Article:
There is a saying that every man has a price, but Micaiah couldn’t be bought; he spoke truth to power. In the face of physical bodily harm and prison, he spoke the truth. He didn’t water down his message just to be in the good books of those that be. You need to be close to some clergymen to know the power and influence that political patronage wields on the preaching of many. Speaking truth to power may sound from a distance like an easy thing to pull off, until you are face to face with power and tyranny. If it were easy, everybody would do it and there would be few sycophants and bootlickers. But that’s what Micaiah did.
What about you? Can you, like Micaiah, speak the truth in the face of danger? O preacher, how much is your gospel worth? What amount of money will you be offered to play to the gallery? Whoever you are, wherever you are and whatever you do, can you speak the truth and damn the consequences? Don’t rush to say yes when you still lie to people over the phone about simple, inconsequential things like your location. The church and the world need Micaiahs. Be one.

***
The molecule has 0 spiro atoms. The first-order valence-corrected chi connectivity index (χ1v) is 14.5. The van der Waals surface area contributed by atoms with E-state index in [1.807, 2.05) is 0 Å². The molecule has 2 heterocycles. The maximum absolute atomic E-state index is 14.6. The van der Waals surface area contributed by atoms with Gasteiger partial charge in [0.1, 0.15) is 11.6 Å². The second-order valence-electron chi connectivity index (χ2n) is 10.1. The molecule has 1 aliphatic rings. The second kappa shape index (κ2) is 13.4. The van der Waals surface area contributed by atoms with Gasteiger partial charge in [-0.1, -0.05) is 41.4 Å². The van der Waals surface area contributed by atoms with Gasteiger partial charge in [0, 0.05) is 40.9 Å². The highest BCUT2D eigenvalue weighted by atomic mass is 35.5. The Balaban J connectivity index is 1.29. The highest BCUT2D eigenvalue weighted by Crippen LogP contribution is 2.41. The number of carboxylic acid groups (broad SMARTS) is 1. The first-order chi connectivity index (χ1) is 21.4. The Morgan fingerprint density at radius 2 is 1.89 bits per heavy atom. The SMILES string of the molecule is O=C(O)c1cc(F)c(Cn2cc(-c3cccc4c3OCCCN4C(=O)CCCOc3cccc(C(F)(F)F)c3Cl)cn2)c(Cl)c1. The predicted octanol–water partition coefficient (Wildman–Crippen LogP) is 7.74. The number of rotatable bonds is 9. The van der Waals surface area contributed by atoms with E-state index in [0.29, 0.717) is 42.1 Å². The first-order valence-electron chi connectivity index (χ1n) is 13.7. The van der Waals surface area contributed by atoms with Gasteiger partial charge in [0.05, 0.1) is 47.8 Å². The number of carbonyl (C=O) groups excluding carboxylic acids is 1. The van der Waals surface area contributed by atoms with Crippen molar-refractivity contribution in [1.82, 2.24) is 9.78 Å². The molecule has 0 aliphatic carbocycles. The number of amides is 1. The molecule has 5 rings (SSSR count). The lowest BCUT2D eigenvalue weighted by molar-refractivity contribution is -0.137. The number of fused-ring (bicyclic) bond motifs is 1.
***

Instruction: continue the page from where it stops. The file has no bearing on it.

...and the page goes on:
- JESUS’ FEMALE DISCIPLES: SUPPORTERS OF THE MINISTRY
“Also, some women were with him. They had been cured from evil spirits and various illnesses. These women were Mary, also called Magdalene, from whom seven demons had gone out; Joanna, whose husband Chusa was Herod’s administrator; Susanna; and many other women. They provided financial support for Jesus and his disciples.” – Luke 8:2-3 (GW).